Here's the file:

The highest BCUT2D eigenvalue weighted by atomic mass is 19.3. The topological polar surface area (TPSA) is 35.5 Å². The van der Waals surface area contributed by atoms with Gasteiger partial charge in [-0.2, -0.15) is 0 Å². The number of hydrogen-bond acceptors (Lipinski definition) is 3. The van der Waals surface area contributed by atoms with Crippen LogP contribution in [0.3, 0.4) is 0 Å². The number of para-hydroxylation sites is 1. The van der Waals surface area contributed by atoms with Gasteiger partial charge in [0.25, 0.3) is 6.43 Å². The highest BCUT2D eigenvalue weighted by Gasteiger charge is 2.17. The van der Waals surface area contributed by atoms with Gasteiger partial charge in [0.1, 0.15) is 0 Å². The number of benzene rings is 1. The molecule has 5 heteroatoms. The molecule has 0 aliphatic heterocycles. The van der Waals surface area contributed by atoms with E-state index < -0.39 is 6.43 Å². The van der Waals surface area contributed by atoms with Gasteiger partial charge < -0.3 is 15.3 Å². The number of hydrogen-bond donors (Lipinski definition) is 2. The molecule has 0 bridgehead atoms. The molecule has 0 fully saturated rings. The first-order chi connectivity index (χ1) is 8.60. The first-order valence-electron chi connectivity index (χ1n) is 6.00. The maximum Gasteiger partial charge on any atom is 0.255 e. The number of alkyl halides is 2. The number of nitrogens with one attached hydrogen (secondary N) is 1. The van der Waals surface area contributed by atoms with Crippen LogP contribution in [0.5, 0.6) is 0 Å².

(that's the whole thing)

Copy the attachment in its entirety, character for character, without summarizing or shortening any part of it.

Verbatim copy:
The highest BCUT2D eigenvalue weighted by atomic mass is 19.3. The topological polar surface area (TPSA) is 35.5 Å². The van der Waals surface area contributed by atoms with Gasteiger partial charge in [-0.2, -0.15) is 0 Å². The number of hydrogen-bond acceptors (Lipinski definition) is 3. The van der Waals surface area contributed by atoms with Crippen LogP contribution in [0.3, 0.4) is 0 Å². The number of para-hydroxylation sites is 1. The van der Waals surface area contributed by atoms with Gasteiger partial charge in [0.25, 0.3) is 6.43 Å². The highest BCUT2D eigenvalue weighted by Gasteiger charge is 2.17. The van der Waals surface area contributed by atoms with Gasteiger partial charge in [0.1, 0.15) is 0 Å². The number of benzene rings is 1. The molecule has 5 heteroatoms. The molecule has 0 aliphatic heterocycles. The van der Waals surface area contributed by atoms with E-state index < -0.39 is 6.43 Å². The van der Waals surface area contributed by atoms with Gasteiger partial charge < -0.3 is 15.3 Å². The number of hydrogen-bond donors (Lipinski definition) is 2. The molecule has 0 bridgehead atoms. The molecule has 0 fully saturated rings. The first-order chi connectivity index (χ1) is 8.60. The first-order valence-electron chi connectivity index (χ1n) is 6.00. The maximum Gasteiger partial charge on any atom is 0.255 e. The number of alkyl halides is 2. The number of nitrogens with one attached hydrogen (secondary N) is 1. The van der Waals surface area contributed by atoms with Crippen LogP contribution in [0.5, 0.6) is 0 Å².